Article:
Bobbie/Billie.

I recently clocked Bobbie on a list of names for Rockabilly girls, I’ll admit, it has a certain pazazz to it. Whitney Houston has a daughter named Bobbi, and Lenny Henry has a daughter named Billie. There’s also little Billie Beatrice to consider, and Miss Billie Piper, notable for her Doctor Who work and another, slightly saucier role. Billie’s full name is Billie Paul Piper. Double dudeness! Her father is named Paul, and in fairness, she was originally named Liane, until her parents experienced namers remorse, and changed her name to Billie.

Brave.

I’ll admit it, I’ve played with the idea of Brave as a middle before for a boy. However, I’ve seen two mummy bloggers post about Brave: One considered it for a baby boy, one actually has a girl named Brave.

Claude.

Whilst in France last year, I remember watching a daytime quiz show, a female contestant was named Marie-Claude. Now, this name is doubly gender-neutral in France, since Marie has historically been used for males there. As for Claude, that was a bit of a shocker for me.

Cricket.

Only for a short period did I think about this name. I live in England, Cricket is a sport. Heck, I go past one of the most famous Cricket grounds in the world each day: Trent Bridge. My brother plays cricket every Wednesday and Sunday, in his best, if slightly grass-stained at the knees, cricket whites.

It still makes for a cute nickname. I may rename my brother Cricket, although Nameberry lists it as a female name only.

Darcey.

The most famous Darcey is Mr. Darcy, but Nameberry did a post, albeit¬†a little while ago, that placed Darcy, in it’s various spellings,¬†in the most searched names¬†list (for babynames.co.uk users)¬†for both males and females. On the female list: Darcie was at #18, Darcey at #36 (4 below Betty!). On the boy list, Darcy was at #15, 2 above Rowan.

Personally, I’ve always been drawn to the Darcey spelling. and it’s the most popular spelling for girls, in 2009, Darcey charted at #107 for girls (and #3744 for lads), with Darcy just behind at #116, and Darcie at #178. For the boys, Darcy was at #972 (just above Darragh).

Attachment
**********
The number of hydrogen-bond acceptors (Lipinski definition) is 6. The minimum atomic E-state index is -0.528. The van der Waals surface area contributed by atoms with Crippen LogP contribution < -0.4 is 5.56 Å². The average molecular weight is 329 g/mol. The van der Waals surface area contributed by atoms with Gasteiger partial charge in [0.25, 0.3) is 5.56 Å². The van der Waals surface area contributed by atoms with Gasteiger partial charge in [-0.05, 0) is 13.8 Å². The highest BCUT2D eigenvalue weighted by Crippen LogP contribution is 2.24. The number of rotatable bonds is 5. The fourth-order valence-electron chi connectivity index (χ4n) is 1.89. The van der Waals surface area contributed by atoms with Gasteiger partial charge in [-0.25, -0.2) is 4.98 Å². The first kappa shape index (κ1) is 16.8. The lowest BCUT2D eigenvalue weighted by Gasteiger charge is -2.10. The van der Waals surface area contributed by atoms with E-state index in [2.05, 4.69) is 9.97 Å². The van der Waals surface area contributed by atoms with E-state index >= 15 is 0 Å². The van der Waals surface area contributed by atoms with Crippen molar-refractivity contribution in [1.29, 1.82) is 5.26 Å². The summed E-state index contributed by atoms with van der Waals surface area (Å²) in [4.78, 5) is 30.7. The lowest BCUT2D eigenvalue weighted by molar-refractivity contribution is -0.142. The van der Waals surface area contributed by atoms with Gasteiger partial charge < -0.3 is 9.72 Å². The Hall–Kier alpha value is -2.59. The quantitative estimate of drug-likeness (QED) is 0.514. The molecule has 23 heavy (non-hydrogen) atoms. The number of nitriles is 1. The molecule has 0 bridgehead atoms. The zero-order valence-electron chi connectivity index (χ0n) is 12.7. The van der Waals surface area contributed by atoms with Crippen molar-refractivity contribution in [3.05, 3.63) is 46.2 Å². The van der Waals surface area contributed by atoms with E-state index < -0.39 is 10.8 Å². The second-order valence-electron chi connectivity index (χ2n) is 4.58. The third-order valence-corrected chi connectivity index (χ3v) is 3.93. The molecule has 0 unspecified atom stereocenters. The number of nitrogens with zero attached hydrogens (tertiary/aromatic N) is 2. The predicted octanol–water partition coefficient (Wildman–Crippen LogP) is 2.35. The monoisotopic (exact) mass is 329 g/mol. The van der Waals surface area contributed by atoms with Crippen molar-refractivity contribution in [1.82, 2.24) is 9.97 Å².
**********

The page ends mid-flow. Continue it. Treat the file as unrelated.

Jenson.

I’m a huge Formula 1 fan, and Jenson Button is my favourite driver. Jenson was #143 in 2009 in the UK for the boys, and if Madison and Addison can both become female, could Jenson too? It certainly seems as a natural progression from Jennifer (which was at it’s peak around the time Jenson was born), and it allows me to use one of my favourite nickname: Sunny (currently at #1546 for girls, #923 for boys).

Mika.

I know of two famous Mika’s that are male: the lebanese/american singer and the finnish ex-Formula 1 champion. Still, in Eurovision this year, Ukraine was represented by a female Mika.

In terms of the UK 2009 list, Mika charted at #1105 for girls, and #2318 for boys.

Shiloh.

Mostly used for males until little Miss Pitt-Jolie arrived on the scene in 2006. My line on this is Shiloh was likely to never pick up for girls until someone influencial came along to get things rolling. In this sense, I liken this name to Milo. Same sort of sounds, but one is considered male, the other, not so much. Remarkable, non?

Again, we can find Shiloh on both the girls and boys list: #1008 for lads, #916 for girls. The fact that there isn’t much difference could give hope to those who want Shiloh back as a male name.

Categories: Weekend Post | Tags: , , , , , , , , , | 3 Comments

Name Spot of the Week: Sevens Rugby

Rugby Sevens logo from isidethegames.biz

I love rugby, t’s my favourite sport to watch after Formula 1 (and maybe a decent game of footie), and last weekend was full of Sevens Rugby for me, with Twickenham hosting this time ’round. It’s a fast-paced version of Rugby, with each game just 15 minutes long, and only 7 players per team. It also made for some interesting name spotting:

Aderito (Portugal)

Alafoti (Samoa)

Allister (Scotland)

Biko (Kenya)

Camille (France)

Cecil (South Africa)

Collins (Kenya)

Derek ‘DJ’ (New Zealand)

Diogo (Portugal)

Emosi (Fiji)

Facundo (Spain)

Flavien (France)

Gaston (Argentina)

Gregory (Australia)

Hamish (Australia)

Hernan (Argentina)

Horace (Kenya)

Humphrey (Kenya)

Ifan (Wales)

Ignacio (Spain)

Igor (Russia)

Isoa (England)

Javon (Wales)

Johannes (South Africa)

Lolo (Samoa)

Lote (New Zealand)

Mikhail (Russia)

Mitieli (Fiji)

Ofisa (Samoa)

Peni (Fiji)

Petrus (South Africa)

Ratu (Australia)

Renaud (France)

Renfred (South Africa)

Reupena (Samoa)

Rhodri (Wales)

Roderick ‘Roddy’ (Scotland)

Samuela (Fiji)

Seremaia (Fiji)

Shalom (US)

Sherwin (New Zealand)

Sitiveni (Fiji)

Simaika (Samoa)

Tai (US)

Thyssen (Canada)

Trent (Australia)

Valenese ‘Nese’ (US)

Vasily (Russia)

Victor (Spain&Kenya&Russia)

Walter (Argentina)

Zar (New Zealand)

Elsewhere, sister #1 has a friend over at the moment named Alixx, who claims her name is the Greek version of Alexandra. I’m not exactly sure it is (Alixxandra), but there you go.

Speaking of my sister, I mentioned earlier on this week that my sister had used Clotilde as her confirmation name, what I lacked to mentioned was the confirmation name of another lad being confirmed at the same time: Elmo.

At the weekend, I watched my first episode of Hawaii Five-O, I know I’m a little late coming into it, but the name Kono stood out for me. I love 4 letter -o names for girls, such as Juno and Meno, so it’s a plus.

Categories: Name Spot of the Wek | Tags: , , , , , , , , , , , , , , , , , , , , , , , , , , , , , , , , , , , , , , , , , , , , , , , , , , , , , | 1 Comment